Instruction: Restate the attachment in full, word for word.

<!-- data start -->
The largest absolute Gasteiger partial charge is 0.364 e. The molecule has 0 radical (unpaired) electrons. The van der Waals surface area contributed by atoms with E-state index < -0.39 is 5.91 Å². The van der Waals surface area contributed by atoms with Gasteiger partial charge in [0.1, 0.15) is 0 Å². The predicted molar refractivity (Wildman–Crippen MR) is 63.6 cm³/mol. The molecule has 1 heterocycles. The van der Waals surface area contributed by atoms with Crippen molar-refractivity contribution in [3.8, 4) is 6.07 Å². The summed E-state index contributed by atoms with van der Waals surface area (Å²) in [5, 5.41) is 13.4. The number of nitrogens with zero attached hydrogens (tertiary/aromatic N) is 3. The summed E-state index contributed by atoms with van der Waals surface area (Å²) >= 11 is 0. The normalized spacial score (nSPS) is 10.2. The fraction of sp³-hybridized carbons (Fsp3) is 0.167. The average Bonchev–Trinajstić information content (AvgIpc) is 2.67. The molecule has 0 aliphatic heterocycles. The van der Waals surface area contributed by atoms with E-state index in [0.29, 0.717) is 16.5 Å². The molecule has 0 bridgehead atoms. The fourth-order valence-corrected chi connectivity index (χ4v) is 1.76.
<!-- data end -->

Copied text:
The largest absolute Gasteiger partial charge is 0.364 e. The molecule has 0 radical (unpaired) electrons. The van der Waals surface area contributed by atoms with E-state index < -0.39 is 5.91 Å². The van der Waals surface area contributed by atoms with Gasteiger partial charge in [0.1, 0.15) is 0 Å². The predicted molar refractivity (Wildman–Crippen MR) is 63.6 cm³/mol. The molecule has 1 heterocycles. The van der Waals surface area contributed by atoms with Crippen molar-refractivity contribution in [3.8, 4) is 6.07 Å². The summed E-state index contributed by atoms with van der Waals surface area (Å²) in [5, 5.41) is 13.4. The number of nitrogens with zero attached hydrogens (tertiary/aromatic N) is 3. The summed E-state index contributed by atoms with van der Waals surface area (Å²) >= 11 is 0. The normalized spacial score (nSPS) is 10.2. The fraction of sp³-hybridized carbons (Fsp3) is 0.167. The average Bonchev–Trinajstić information content (AvgIpc) is 2.67. The molecule has 0 aliphatic heterocycles. The van der Waals surface area contributed by atoms with E-state index in [0.29, 0.717) is 16.5 Å². The molecule has 0 bridgehead atoms. The fourth-order valence-corrected chi connectivity index (χ4v) is 1.76.